Lost Treasures: The Wooden Synagogues of Eastern Europe The Lino Cuts of Bill Farran

Lipsko, Poland - Original Linocut Lipsko, Poland - With Background

Yiddish name: Lipsk

Lipsko belonged to the Krepski, Deenhoff, Sanguszek and Kochanowski families. In 1662, the poll tax was paid by 497 Christians and 22 Jews. The existence of a small Jewish settlement was registered in 1765 and a wooden synagogue was built the same year. Since the reign of King Stanislaw August, (the last King and Grand Duke of the Polish-Lithuanian Commonwealth, 1764-1795), the town could organize ten fairs and a weekly market on Saturday. The local population derived its income from agriculture, alcohol distillation and its sale. After the Partitions of Poland, the town stagnated, with the population not more than 100. In 1868, as a punishment for participation of residents in the January Uprising, the Russians took away Lipsko's town rights, turning it into a village. This prohibited townspeople from holding fairs, which decreased everyone’s income.   During World War Two, German occupiers committed mass murders—on September 8, 1939, they burned alive 60 local Jews in the synagogue.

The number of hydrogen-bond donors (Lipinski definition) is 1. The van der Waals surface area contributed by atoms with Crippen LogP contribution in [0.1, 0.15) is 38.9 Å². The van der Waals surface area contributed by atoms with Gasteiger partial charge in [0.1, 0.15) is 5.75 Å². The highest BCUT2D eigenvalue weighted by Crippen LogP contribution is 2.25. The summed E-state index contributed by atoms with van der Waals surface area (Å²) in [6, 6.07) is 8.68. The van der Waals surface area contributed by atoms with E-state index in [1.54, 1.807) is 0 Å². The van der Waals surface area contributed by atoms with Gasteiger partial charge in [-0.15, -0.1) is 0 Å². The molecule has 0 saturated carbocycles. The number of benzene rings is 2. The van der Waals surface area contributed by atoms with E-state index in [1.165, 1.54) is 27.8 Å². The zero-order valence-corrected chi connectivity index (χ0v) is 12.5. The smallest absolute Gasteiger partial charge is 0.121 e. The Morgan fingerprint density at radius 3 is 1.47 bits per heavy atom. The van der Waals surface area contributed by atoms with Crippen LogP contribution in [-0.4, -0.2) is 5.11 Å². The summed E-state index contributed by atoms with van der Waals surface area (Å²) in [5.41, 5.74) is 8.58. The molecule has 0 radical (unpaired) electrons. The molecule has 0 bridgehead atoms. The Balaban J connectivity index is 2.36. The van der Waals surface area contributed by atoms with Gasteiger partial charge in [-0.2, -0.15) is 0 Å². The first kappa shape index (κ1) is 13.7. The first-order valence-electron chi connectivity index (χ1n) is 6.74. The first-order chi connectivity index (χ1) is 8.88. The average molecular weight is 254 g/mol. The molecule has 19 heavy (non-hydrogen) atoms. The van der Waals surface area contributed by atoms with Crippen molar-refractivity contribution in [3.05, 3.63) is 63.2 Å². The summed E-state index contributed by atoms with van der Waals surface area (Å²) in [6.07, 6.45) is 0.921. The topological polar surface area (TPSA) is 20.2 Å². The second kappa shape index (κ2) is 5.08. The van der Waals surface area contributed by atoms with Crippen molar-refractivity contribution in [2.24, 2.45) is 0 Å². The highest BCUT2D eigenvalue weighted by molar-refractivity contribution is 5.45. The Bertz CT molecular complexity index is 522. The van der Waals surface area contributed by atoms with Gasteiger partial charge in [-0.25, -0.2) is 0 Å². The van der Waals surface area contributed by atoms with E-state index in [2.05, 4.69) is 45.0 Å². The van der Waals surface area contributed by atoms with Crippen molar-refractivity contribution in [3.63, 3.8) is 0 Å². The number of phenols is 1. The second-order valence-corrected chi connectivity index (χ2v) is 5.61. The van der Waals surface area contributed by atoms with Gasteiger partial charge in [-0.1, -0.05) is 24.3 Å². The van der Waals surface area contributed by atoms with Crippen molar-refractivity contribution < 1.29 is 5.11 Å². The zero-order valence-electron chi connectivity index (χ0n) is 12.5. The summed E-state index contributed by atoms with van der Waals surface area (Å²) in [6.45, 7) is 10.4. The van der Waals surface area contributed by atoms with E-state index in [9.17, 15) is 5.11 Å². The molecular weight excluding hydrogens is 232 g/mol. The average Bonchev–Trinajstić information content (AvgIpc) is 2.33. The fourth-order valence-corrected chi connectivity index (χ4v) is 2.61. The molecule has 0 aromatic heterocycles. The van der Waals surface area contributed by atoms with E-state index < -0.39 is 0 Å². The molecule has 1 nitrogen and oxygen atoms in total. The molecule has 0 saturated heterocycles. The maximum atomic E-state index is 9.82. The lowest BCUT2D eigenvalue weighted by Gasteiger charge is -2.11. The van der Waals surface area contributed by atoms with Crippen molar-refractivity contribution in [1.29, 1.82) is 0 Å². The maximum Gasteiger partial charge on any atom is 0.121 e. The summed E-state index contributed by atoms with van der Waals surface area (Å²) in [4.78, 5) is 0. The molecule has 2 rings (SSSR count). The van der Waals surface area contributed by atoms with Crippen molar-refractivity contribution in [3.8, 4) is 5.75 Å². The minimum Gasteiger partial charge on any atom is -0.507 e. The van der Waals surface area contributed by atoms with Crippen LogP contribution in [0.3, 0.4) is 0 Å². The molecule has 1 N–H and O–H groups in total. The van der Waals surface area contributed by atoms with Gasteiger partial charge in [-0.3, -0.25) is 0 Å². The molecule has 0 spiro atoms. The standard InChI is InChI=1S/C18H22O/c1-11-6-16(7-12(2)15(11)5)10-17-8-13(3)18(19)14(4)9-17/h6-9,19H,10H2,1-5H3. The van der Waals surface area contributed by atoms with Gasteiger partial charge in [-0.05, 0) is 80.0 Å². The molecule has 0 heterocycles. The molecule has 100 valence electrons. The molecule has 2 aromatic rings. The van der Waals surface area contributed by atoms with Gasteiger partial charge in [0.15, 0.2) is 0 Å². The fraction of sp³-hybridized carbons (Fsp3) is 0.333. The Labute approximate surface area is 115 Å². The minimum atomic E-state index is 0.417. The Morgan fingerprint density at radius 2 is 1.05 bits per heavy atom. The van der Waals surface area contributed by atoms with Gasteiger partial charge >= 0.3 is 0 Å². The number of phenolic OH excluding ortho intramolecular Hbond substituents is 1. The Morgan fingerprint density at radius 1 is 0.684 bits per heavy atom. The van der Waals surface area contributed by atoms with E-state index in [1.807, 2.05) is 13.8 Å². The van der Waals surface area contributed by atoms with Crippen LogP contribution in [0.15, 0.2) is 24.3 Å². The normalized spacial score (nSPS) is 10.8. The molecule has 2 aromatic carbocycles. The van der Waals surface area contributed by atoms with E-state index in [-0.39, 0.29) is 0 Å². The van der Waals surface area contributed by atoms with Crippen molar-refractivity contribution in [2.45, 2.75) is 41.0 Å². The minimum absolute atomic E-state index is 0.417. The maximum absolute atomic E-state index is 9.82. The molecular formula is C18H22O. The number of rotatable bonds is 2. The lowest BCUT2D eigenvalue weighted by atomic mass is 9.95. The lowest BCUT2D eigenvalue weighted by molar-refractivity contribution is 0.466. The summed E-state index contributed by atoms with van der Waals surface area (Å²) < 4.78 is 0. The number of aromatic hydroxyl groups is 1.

Purchase a print

Original linocut prints are 8x10 inches, and are available either unmatted or in an 11x14 matte.

I also offer matted 5x7 digital prints. These prints are created from high-res digital images and come in an 8x10 matte.

For this synagogue I have created an additional digital print, with Hebrew lettering in the background. These prints are also created from high-res digital images and come in an 8x10 matte.

Print style & matting